Sunday, December 16, 2012

Adding power to the furnace — Woodside 50K

On the Skyline Trail, near mile 24 of the Woodside Ramble 50K. Photo by Sam Hsu.
Beat and I ran another 50K trail race on Saturday. A friend asked me what I was training for.

 "Beat is training to walk a thousand miles to Nome in February," I replied.

"Right. But what are you training for?"

"Well, I'm training to survive Beat's Iditarod training."

It's true. You have to be pretty fit just to stay warm and alive while exerting yourself all day in subzero temperatures. I was reminded of this last year during our New Year's trip to Shell Lake, when the simple act of walking 25 to 35 miles a day in temperatures down to 30 below left me feeling absolutely shattered at the end of every day. That kind cold-forged exhaustion makes any 50K I've run feel like an easy stroll in comparison. I keep reminding myself that Beat has to do just that and more every day for a thousand miles. I can't comprehend it, honestly, because the big picture isn't imaginable. I only know that it's possible when dissected into achievable goals, one mile at a time. I learned this back in 2008 when I (and thinking back to my endurance and experience level then, rather inexplicably) took a bicycle 350 miles to McGrath. But here, five years later, I still feel deeply intimidated at the prospect of going for long walks or rides in extreme cold. And this is exactly what we plan to do over the holidays in Fairbanks, Alaska, where we'll spend a week-plus testing Beat's Iditarod gear, hiking, and camping. Brrr. I need to make sure my inner furnace is well-powered.

The Woodside Ramble 50K in Huddart Park. As I mentioned last week, Beat and I really enjoy these organized trail runs. It's true we could go out and run thirty miles on our own, but the race structure always prompts me to push myself more than I would otherwise, whether I'm having a good day or a bad one. Plus, you can't beat the catering (Christmas Oreos and Clif Shot Bloks were my choice for this run) and the frequent friendly faces are also part of the fun (In this race, the volunteers dressed up like elves and hung Christmas lights around the aid station canopies.) We were able to meet up with our friend Steve before the race. Steve is also training for the Iditarod Trail Invitational, the 350-mile version. It was 37 degrees in town just before the start. Beat is making this face because it's "cold." (And note that most of the California runners in the background are still wearing shorts.)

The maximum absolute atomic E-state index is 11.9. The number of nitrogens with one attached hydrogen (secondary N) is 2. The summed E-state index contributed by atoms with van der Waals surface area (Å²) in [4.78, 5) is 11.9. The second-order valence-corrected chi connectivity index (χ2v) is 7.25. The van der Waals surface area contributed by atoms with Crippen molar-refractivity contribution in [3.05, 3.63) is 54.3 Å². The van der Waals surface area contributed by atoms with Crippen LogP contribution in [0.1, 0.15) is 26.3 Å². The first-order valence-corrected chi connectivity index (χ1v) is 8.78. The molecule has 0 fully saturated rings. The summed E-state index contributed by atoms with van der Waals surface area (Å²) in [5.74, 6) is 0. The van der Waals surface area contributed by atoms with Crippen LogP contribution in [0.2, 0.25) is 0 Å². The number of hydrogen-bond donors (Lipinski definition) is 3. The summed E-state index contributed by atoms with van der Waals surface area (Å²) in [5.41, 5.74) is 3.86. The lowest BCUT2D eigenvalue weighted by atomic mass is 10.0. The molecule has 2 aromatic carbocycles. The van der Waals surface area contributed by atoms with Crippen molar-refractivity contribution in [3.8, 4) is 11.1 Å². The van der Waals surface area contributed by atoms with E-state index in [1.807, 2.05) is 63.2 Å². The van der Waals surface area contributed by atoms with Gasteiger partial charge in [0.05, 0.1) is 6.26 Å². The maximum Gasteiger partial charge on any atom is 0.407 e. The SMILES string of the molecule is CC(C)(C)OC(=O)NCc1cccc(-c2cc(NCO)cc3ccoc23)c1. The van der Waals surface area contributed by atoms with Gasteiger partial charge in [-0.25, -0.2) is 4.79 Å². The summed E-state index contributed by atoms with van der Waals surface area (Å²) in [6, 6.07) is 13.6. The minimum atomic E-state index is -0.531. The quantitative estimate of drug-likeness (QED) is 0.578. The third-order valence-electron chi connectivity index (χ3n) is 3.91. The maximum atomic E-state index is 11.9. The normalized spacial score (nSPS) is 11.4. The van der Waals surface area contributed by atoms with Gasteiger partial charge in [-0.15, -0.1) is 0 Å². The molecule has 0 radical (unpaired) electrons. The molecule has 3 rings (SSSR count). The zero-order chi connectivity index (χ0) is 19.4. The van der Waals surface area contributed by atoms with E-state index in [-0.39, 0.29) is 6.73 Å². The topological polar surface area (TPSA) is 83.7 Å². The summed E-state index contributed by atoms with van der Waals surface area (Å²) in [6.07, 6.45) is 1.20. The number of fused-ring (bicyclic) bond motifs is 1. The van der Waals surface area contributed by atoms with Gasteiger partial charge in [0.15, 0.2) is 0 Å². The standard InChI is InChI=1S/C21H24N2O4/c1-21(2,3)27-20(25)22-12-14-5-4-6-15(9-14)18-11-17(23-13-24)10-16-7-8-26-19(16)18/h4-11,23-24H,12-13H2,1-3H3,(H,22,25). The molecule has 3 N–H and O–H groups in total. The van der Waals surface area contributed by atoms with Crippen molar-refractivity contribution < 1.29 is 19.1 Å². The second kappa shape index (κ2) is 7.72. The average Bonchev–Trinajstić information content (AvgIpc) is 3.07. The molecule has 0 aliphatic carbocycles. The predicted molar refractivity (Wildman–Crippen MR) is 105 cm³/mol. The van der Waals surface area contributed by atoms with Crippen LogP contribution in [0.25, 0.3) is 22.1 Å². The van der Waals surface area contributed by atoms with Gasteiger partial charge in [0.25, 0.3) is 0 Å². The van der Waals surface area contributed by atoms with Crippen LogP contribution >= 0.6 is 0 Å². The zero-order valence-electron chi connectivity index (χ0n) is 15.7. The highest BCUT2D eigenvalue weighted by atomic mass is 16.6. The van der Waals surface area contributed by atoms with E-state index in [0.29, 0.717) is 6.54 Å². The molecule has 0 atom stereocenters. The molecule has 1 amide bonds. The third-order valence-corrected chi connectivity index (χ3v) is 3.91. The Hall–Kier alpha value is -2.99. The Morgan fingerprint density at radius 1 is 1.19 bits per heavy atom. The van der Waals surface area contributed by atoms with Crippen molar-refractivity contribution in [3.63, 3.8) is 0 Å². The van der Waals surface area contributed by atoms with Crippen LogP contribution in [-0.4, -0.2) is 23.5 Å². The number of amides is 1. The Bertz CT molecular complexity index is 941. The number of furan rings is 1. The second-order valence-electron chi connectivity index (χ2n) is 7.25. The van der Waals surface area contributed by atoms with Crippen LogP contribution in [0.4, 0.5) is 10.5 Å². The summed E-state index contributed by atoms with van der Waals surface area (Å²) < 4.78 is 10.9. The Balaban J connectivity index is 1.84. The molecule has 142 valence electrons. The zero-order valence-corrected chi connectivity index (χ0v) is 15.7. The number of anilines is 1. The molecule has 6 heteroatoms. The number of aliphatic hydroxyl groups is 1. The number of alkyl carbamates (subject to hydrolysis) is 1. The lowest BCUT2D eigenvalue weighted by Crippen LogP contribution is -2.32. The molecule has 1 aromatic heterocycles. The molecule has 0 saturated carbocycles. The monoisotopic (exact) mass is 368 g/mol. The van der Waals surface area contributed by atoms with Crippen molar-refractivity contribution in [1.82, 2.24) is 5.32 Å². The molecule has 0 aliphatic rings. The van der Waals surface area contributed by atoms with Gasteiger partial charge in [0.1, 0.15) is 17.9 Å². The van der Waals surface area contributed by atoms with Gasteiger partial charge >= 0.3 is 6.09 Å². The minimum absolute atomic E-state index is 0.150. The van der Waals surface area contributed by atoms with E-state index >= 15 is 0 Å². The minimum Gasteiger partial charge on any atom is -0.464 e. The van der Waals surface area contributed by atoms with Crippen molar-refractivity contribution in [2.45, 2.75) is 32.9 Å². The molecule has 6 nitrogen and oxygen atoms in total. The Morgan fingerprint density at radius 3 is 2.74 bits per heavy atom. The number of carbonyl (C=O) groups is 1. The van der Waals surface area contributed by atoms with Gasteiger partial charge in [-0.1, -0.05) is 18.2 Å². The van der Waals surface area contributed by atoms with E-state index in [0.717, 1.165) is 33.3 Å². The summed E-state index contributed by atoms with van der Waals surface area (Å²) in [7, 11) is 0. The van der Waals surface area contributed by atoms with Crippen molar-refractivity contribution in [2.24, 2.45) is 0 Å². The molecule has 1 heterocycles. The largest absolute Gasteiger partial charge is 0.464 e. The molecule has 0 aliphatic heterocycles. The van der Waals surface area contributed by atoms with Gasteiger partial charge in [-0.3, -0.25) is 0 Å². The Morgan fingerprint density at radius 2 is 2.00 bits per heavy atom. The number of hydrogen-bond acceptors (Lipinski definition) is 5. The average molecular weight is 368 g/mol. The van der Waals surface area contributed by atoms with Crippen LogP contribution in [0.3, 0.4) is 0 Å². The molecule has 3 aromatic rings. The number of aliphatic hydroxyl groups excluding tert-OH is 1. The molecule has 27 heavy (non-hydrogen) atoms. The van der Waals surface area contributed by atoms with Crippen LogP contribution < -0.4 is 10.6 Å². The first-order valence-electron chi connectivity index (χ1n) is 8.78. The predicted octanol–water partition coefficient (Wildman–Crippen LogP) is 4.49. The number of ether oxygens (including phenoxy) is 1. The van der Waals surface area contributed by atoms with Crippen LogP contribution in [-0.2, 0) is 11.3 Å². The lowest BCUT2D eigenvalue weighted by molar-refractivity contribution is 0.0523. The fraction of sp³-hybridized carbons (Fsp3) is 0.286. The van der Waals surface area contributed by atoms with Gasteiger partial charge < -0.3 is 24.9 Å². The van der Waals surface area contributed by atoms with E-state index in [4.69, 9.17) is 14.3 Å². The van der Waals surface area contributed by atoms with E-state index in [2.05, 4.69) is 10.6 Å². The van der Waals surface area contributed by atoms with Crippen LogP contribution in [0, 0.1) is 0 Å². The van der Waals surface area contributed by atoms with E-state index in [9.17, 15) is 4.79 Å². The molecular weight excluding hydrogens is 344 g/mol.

Photo by Scott Dunlap
"Double self-portrait" with local runner/blogger extraordinaire, Scott Dunlap. Scott is well known for taking a ton of photos during his races, while still running fast and finishing near the top of the standings. The only reason he was behind us is because he was fifteen minutes late to the start. It took him about three miles to catch me. The simul-selfie was his idea. I posted his photo because my photo came out blurry. (My camera was stuck on a slow-shutter mode, and the wet air combined with a touch screen nearly prompted me to chuck it off a cliff while trying to change the settings. Touch screens on sport cameras are a terrible idea. Thanks, Sony.)